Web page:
“Take another sip. Do you like it?”

I swallowed again, a big mouthful the second time, and soon after I enjoyed the warmth spreading through my chest and down my arms. The feeling was pleasant, and safe.

That was exactly how I wanted to feel: pleasant and safe.

Only one of those kids became my friend for a short time. Neither of us were interested in taking a few sips once or twice a week, so Nathan and I began meeting after my Kung Fu class every night. He was a senior, with older brothers in college and a borrowed fake ID. He provided the alcohol; I gave him the money I earned from chores and what I could take unnoticed from my mother’s purse.

I lost my virginity to Nathan.

By then, my parents had given up the fight to make me into a normal child. I was sullen and a loner, and as long as I kept up with school work and my one after-school activity, they left me alone. They didn’t notice when I started drinking daily, as long as I made an effort to mask my breath and didn’t drink to excess.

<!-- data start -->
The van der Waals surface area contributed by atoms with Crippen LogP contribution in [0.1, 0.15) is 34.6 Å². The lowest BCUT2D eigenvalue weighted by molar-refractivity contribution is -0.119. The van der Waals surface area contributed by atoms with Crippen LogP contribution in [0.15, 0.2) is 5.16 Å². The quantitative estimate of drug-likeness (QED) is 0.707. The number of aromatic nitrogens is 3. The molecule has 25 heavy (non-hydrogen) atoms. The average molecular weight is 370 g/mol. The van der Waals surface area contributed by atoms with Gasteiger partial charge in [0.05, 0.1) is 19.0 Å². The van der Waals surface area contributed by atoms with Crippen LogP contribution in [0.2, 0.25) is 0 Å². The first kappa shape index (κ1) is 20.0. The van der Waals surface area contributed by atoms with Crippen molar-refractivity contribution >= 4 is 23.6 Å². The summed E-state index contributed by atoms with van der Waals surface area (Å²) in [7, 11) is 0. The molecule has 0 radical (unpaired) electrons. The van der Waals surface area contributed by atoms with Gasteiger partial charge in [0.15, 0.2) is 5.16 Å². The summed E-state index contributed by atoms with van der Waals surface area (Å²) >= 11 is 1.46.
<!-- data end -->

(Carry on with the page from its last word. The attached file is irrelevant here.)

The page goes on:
I hadn’t gotten a call for close to a month after I started drinking, which was unusual. The daily agony of my emotions had eased up, or I drank them away, and I got careless.

My parents were at a dinner party and I had invited Nathan over. In the safety of the house we finished an entire bottle of vodka and I went well past the usual point of tipsy. I was fall-down drunk when I heard her voice.

The pain of the call wasn’t bad, though, because of the vodka. I knew I had to go, and I felt like I could handle anything, as long as I could walk. I quickly made an excuse to get Nathan to leave, then headed out to find her. Thankfully, the distance wasn’t too great because I was stumbling over curbs and scraping my hands and knees on the sidewalk.